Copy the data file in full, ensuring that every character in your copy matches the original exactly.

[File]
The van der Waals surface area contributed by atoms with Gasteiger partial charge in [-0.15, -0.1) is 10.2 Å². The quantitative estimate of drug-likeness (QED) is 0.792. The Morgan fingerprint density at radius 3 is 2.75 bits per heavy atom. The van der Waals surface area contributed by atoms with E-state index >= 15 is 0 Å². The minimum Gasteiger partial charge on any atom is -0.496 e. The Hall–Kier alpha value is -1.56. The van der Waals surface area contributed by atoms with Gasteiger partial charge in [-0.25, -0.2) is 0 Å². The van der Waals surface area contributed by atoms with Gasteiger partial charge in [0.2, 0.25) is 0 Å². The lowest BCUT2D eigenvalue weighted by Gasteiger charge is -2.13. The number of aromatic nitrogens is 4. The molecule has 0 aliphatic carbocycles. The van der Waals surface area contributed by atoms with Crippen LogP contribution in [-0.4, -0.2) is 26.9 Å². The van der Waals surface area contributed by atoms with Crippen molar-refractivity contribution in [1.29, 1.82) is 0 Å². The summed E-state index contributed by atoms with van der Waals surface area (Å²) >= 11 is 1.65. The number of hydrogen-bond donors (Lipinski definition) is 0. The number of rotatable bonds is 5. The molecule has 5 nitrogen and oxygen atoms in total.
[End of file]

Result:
The van der Waals surface area contributed by atoms with Gasteiger partial charge in [-0.15, -0.1) is 10.2 Å². The quantitative estimate of drug-likeness (QED) is 0.792. The Morgan fingerprint density at radius 3 is 2.75 bits per heavy atom. The van der Waals surface area contributed by atoms with E-state index >= 15 is 0 Å². The minimum Gasteiger partial charge on any atom is -0.496 e. The Hall–Kier alpha value is -1.56. The van der Waals surface area contributed by atoms with Gasteiger partial charge in [-0.25, -0.2) is 0 Å². The van der Waals surface area contributed by atoms with Gasteiger partial charge in [0.2, 0.25) is 0 Å². The lowest BCUT2D eigenvalue weighted by Gasteiger charge is -2.13. The number of aromatic nitrogens is 4. The molecule has 0 aliphatic carbocycles. The van der Waals surface area contributed by atoms with Crippen LogP contribution in [-0.4, -0.2) is 26.9 Å². The van der Waals surface area contributed by atoms with Crippen molar-refractivity contribution in [1.29, 1.82) is 0 Å². The summed E-state index contributed by atoms with van der Waals surface area (Å²) >= 11 is 1.65. The number of hydrogen-bond donors (Lipinski definition) is 0. The number of rotatable bonds is 5. The molecule has 5 nitrogen and oxygen atoms in total.